British pound volatility, the imminent Credit Suisse liquidity crisis and the European gas situation contributed to a 3 percent gain for Bitcoin. The premier crypto has arrived at the $20 000 level again and things could go either way. The shares of one of the widely tracked crypto funds Greyscale Investment’s bitcoin trust - a darling of institutional investors who want exposure to bitcoin without holding any - has dropped into the discount zone, and is now trading 36.2 percent below its net asset value as the institutional appetite for bitcoin slows. Rising energy costs is squeezing bitcoin miners with the hash rate peaking at all time high levels. Big time mining firms carry fixed costs and this trend is putting pressure on profit margins. Public miners are on shaky ground right now and a sharp decline in bitcoin price could topple many operations if revenues can’t cover debts. Ethereum underperformed against its elite coin peers for the fourth week running. September was a rocky month for financial markets with 8 and 9 percent respective declines in S&P 500 and Nasdaq, but gold and bitcoin have remained firm - prompting many hacks to sharpen their “digital gold” pencils. Elsewhere in the tech sphere: Reviewers are saying that you probably should wait before copping an Intel ARC Graphics card. Drivers are the primary force behind the caution and its a problem that the silicon giant can’t brute force its way out of. Son of African soil Elon Musk is pushing ahead with his $44 billion Twitter purchase at 54.20 per share. But all eyes turn to Google with the firm updating its Nest product range and many of its core apps ahead of the Pixel 7 launch event - this software scramble doesn’t divert enough attention for the thick bezels on the upcoming pixel watch, though. Talking about android land, Xiaomi took the covers off of the 12T and 12T Pro - the latter is equipped with the 200MP Samsung ISOCELL HP1 camera sensor and is powered by the Qualcomm Snapdragon 8+ Gen 1 The 12T (non-Pro), however, opts for the Mediatek Dimensity 8100-Ultra and the 108MP HM6 camera sensor from Samsung. Interestingly that Dimensity SoC brings a superior Bluetooth radio with a 5.3 connection over the 5.2 one in the Pro model. In the Apple world embargoes have lifted on iPhone 14 Plus reviews and it predictably has the best battery life on any iPhone. There’s only a R1200 price difference between the Plus and the Pro in South Africa, though, so you’re gonna really want to need that extra endurance to skip on Dynamic Island and the camera improvements.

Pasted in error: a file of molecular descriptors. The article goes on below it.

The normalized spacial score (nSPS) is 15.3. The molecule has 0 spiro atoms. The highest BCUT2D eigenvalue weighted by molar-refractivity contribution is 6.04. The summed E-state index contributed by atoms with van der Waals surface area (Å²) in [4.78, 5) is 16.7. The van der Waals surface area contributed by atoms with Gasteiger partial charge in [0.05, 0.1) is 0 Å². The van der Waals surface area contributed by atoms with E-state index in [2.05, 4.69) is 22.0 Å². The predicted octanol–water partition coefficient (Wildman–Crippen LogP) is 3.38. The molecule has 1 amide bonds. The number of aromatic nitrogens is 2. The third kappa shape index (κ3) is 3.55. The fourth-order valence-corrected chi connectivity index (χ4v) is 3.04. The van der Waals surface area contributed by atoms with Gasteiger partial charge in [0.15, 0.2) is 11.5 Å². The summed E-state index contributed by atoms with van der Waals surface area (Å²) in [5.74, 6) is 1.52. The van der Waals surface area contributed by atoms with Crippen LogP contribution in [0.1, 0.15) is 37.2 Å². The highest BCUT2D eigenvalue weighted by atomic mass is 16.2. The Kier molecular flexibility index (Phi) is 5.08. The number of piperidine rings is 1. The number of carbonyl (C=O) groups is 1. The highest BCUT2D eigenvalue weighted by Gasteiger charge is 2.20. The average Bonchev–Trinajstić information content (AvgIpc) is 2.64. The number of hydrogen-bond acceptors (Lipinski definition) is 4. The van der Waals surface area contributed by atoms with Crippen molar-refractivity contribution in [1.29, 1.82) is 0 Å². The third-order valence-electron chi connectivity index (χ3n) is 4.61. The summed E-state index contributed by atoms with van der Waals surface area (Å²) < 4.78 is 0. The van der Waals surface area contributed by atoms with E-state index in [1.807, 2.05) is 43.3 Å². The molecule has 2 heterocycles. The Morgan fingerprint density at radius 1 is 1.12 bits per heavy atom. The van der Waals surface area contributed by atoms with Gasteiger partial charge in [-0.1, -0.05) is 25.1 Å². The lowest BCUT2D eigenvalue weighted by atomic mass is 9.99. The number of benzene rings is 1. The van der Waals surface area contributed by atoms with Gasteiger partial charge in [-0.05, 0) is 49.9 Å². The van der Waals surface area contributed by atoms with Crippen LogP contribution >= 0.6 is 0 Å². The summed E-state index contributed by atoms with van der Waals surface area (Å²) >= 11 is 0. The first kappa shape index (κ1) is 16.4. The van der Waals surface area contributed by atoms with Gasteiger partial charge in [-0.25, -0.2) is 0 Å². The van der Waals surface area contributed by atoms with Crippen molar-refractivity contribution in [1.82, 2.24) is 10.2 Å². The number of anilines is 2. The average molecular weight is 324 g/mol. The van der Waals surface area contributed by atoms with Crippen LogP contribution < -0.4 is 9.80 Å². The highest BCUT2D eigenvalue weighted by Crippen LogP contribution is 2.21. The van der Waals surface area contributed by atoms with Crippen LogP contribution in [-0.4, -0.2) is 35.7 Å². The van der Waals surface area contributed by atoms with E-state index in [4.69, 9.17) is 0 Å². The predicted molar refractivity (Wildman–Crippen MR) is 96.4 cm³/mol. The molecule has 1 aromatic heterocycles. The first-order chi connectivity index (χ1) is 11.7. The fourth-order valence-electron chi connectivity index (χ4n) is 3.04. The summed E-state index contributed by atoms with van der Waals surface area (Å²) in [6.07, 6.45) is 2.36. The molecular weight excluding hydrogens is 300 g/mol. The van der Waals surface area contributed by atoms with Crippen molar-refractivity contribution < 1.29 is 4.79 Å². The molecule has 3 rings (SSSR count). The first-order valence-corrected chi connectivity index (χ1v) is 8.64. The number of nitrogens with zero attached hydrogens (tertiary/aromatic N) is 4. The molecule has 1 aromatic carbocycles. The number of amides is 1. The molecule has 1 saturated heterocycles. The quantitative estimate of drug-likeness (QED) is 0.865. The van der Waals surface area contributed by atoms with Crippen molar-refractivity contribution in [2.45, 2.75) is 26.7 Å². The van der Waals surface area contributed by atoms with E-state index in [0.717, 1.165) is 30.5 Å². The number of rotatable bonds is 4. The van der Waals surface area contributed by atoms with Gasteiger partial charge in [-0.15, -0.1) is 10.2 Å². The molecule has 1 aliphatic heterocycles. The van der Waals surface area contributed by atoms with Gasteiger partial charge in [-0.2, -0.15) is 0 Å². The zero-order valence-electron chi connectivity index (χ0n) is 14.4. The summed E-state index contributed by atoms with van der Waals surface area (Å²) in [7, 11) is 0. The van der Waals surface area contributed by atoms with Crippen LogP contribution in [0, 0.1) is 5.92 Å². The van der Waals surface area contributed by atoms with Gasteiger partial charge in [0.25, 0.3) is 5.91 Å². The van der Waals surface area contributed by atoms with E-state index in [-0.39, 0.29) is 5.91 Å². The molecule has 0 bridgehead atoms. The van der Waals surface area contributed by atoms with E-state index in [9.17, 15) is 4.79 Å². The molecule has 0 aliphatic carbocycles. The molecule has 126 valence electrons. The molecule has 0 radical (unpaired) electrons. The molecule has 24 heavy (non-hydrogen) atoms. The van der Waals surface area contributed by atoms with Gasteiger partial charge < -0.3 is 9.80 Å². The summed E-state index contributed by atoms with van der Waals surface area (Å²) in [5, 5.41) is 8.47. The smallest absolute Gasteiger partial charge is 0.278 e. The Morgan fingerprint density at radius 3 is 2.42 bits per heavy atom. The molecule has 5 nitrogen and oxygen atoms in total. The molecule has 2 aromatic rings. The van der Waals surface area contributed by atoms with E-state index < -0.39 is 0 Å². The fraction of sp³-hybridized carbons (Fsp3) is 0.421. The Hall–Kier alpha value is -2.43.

Oct 06, 202203:08